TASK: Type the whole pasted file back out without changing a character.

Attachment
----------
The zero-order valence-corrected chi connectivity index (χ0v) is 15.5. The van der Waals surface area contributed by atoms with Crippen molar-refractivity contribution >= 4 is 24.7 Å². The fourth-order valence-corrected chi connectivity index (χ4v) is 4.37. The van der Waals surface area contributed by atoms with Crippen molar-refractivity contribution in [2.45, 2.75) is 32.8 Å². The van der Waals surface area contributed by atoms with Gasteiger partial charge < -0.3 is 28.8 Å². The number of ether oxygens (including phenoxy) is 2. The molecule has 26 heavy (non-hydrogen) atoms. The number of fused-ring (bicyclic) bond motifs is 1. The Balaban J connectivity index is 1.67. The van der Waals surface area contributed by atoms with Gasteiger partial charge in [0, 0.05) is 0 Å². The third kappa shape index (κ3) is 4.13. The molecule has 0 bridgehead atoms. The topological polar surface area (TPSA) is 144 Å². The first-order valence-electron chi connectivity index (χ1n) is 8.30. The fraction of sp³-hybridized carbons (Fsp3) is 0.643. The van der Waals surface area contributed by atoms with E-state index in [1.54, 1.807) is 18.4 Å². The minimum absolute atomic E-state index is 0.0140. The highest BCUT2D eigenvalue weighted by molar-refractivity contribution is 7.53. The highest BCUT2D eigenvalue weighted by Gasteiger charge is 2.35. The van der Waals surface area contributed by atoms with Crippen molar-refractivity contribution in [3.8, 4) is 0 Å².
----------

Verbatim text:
The zero-order valence-corrected chi connectivity index (χ0v) is 15.5. The van der Waals surface area contributed by atoms with Crippen molar-refractivity contribution >= 4 is 24.7 Å². The fourth-order valence-corrected chi connectivity index (χ4v) is 4.37. The van der Waals surface area contributed by atoms with Crippen molar-refractivity contribution in [2.45, 2.75) is 32.8 Å². The van der Waals surface area contributed by atoms with Gasteiger partial charge < -0.3 is 28.8 Å². The number of ether oxygens (including phenoxy) is 2. The molecule has 26 heavy (non-hydrogen) atoms. The number of fused-ring (bicyclic) bond motifs is 1. The Balaban J connectivity index is 1.67. The van der Waals surface area contributed by atoms with Gasteiger partial charge in [0, 0.05) is 0 Å². The third kappa shape index (κ3) is 4.13. The molecule has 0 bridgehead atoms. The topological polar surface area (TPSA) is 144 Å². The first-order valence-electron chi connectivity index (χ1n) is 8.30. The fraction of sp³-hybridized carbons (Fsp3) is 0.643. The van der Waals surface area contributed by atoms with E-state index in [1.54, 1.807) is 18.4 Å². The minimum absolute atomic E-state index is 0.0140. The highest BCUT2D eigenvalue weighted by molar-refractivity contribution is 7.53. The highest BCUT2D eigenvalue weighted by Gasteiger charge is 2.35. The van der Waals surface area contributed by atoms with Crippen molar-refractivity contribution in [3.8, 4) is 0 Å².